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Abstract Title: Towards a Better Understanding of Confusion
Abstract: Physics instructors typically try to avoid confusing their students. However, the truism underlying this approach, "confusion is bad," has been challenged by educators dating as far back as Socrates, who asked students to question assumptions and wrestle with ideas. This begs the question: Are confused students lost, or does their confusion indicate more critical thinking than less-confused learners? In previous work, we focused on a single reading assignment, a snapshot. Insights from this work allowed us to refine and expand our study to over 40 snapshots that span two semesters of introductory physics, which involved Just-in-Time Teaching and research-based reading materials.  We evaluated performance on assignments while simultaneously asking students to self-assess their confusion over the material, and then probed whether "confused" students were correct more or less frequently than "not-confused" students. We highlight our results and draw some conclusions about confusion. Is it really as bad as it seems?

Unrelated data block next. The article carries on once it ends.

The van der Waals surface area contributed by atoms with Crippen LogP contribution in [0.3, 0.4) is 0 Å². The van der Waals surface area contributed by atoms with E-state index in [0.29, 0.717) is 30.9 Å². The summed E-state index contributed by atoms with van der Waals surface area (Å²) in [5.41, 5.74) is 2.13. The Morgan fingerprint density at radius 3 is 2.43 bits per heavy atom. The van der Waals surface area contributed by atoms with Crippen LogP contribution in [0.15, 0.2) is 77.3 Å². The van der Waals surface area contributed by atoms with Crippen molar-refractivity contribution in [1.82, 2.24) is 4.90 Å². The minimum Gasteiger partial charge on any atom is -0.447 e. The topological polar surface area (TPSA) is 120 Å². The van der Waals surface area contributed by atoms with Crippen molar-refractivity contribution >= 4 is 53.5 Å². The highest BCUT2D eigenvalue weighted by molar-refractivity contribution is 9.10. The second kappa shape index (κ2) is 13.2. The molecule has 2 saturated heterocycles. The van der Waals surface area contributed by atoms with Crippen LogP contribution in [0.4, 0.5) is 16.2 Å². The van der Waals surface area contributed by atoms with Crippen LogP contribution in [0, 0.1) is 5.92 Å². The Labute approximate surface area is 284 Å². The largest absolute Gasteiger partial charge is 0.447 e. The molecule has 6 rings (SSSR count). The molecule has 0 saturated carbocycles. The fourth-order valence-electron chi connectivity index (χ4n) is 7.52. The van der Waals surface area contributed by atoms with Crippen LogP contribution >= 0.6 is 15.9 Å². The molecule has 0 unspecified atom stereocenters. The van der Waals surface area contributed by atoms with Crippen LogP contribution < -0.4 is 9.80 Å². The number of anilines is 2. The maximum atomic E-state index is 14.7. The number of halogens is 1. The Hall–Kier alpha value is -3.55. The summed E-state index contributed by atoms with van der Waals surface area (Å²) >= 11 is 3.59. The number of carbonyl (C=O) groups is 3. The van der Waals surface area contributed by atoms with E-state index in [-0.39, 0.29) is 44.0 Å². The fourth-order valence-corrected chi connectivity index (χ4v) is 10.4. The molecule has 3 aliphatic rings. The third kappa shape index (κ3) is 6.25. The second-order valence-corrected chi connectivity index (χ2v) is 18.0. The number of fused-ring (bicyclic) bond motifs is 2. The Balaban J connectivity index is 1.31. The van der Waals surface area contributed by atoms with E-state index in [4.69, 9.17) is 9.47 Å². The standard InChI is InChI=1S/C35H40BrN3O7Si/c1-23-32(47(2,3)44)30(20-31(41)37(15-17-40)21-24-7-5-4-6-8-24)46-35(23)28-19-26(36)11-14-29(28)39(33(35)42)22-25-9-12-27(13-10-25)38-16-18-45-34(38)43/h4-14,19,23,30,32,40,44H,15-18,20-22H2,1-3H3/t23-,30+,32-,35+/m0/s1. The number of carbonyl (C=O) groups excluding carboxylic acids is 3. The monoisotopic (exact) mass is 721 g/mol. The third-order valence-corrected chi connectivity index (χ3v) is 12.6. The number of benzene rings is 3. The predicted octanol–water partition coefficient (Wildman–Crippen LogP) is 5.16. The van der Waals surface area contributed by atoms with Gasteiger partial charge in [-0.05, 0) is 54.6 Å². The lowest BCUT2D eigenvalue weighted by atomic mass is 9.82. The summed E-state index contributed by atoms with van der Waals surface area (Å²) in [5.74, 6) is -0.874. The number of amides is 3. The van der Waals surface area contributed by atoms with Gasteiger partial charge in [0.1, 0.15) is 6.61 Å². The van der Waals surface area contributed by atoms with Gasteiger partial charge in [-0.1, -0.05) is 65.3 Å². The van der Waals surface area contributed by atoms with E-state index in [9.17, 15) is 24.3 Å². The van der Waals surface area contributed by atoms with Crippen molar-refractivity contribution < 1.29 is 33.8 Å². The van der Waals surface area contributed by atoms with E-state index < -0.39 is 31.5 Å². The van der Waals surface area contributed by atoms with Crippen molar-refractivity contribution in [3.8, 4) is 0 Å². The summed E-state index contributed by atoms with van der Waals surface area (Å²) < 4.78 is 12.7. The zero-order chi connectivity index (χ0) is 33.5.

Abstract Type: Contributed Poster

Author/Organizer Information

Primary Contact: Jason Dowd
Harvard University
17 Oxford Street
Physics Dept. - Harvard U.
Cambridge, MA 02138
Phone: 7733830088
and Co-Presenter(s)
Ives S Araujo, Universidade Federal do Rio Grande do Sul
Eric  Mazur, Harvard University